Like their ancestors in colonial times, a growing number of Americans are making their first ritual of the weekend a stop at the local farmer's market.

People shop farmer's markets for the fruit and vegetable varieties unavailable in stores.

Farmer's markets are alive with the smells of fresh-baked breads, hot coffee, and the earthy smell of vegetables that may still have bits of soil clinging to them -- lovely reminders these were pulled just hours ago from ground not so far away.

How to Shop

1. Shop early for the best seletion. Later in the day, your choices may be limited, but you also may get reduced prices.

2. Scout out all of the vendors' wares first and then go back and buy.

3. Don't go overboard unless you plan to freeze and can.

4. Bring lots of small bills and change.

5. Buy lettuces and the lightest foods first -- don't start with the rutabagas, or you may tire out too soon.

6. Bargain for large quantities, but don't haggle over small purchases.

7. Bring rigid, sealed plastic containers for such delicate produce as berries, peaches, and tomatoes.

8. Bring large, sturdy shopping bags -- canvas bags work well. Old collapsible baby carriages make great shopping carts.

9. If it's hot, bring an ice chest for perishable products.

10. If you plan to buy flowers, bring a can of water.

11. Get to know your growers. They can tell you what they've got ripening in their garden right now.

Most farmers harvest their produce the night before -- or even on -- market morning, and sell it within 24 hours.

If you're a home gardener whose bounty swells the deep freeze and those of your neighbors, too, consider selling the fruits of your labor.

Consider that the average American gardener tends 505 square feet of land, spends $40 for seeds and materials, and reaps a harvest worth $400 at retail prices. An acre of land could yield as much as $34,400 -- or 30 cents a square foot. Before you start counting your money, however, take these factors into account:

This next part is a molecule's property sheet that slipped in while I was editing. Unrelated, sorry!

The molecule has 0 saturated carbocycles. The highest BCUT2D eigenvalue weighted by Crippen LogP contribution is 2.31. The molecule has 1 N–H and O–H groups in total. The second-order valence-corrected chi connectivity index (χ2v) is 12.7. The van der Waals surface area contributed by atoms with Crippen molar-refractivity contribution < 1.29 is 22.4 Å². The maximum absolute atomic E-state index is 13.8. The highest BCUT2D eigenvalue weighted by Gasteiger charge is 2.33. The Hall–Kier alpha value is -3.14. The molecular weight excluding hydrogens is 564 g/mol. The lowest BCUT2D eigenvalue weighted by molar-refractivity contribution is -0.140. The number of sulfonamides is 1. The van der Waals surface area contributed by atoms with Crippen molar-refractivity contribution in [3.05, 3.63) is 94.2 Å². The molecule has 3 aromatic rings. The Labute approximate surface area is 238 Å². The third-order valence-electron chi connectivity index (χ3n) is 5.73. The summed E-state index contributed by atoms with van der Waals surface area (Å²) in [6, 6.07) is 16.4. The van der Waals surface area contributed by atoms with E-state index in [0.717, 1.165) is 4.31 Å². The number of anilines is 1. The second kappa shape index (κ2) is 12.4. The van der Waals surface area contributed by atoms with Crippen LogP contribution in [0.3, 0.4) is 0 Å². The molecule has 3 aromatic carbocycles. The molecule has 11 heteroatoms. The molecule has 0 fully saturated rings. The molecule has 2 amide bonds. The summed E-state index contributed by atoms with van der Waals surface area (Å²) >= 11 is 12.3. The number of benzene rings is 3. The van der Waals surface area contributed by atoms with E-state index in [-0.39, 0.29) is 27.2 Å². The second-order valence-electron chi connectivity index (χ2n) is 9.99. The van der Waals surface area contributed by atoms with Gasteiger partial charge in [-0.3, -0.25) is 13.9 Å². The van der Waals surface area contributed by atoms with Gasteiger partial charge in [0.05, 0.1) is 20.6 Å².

1. Don't plant and then find customers. Begin by selling your overflow. Find customers, and then plan to plant accordingly in subsequent years.

2. Make your stand attractive. With tables measuring 4x12 feet, you get 48 square feet of display space. You can add an additional 10 -- 12 square feet of display space on your truck or station wagon tailgate. If you have a good selection and a good market, and if you're a good vendor, each square foot is worth about $8 - $12 in sales per day.

3. To make and keep customers, sell top-quality produce only.

4. Find your niche. Try growing specialty or high-value crops such as 2-foot-long Chinese cucumbers instead of pickling cucumbers, or specialty lettuces, or such "exotics" as jicama, Belgian endive, bok choy, casaba melons, or mangoes.

5. If you aren't doing it already, go organic. Many people who come to farmer's markets are looking specifically for organic produce. Label your produce organic.

6. Hand out recipes, cooking tips, and tasting samples of your produce. People will be more likely to buy your beautiful produce if they know of something to do with it.

7. Market yourself:

  • Hold a cookout at your garden when it is at its peak and invite the public, as well as community leaders.
  • Conduct a school tour for children and give them a garden-fresh goody to take home -- perhaps packaged with your name and phone number on it. Rest assured it will make it to Mom and Dad.
  • Let your customers know what to expect as the season progresses. Tempt them with descriptions of upcoming early-, middle-, and late-season varieties and crops to keep them coming back.

8. On pricing:

  • Don't be afraid to price your produce on the high side. If your prices are higher than other vendors at the market, tell your customers why. If your produce truly is better, customers will gladly pay the prices -- and come back for more.
  • Give prices by unit, not weight. A pound of snow peas is a lot of volume -- even if you're asking only $4 for it. Sell them by quarter-pounds for $1 instead -- a much more manageable amount for most people. The same principle goes for berries.
  • Display your prices directly behind the produce to which they belong. Avoid listing all of your prices on one big sign. That takes your customers' attention away from your produce and focuses it on the prices.
  • If your farm or garden has a business name, make your sign inviting.


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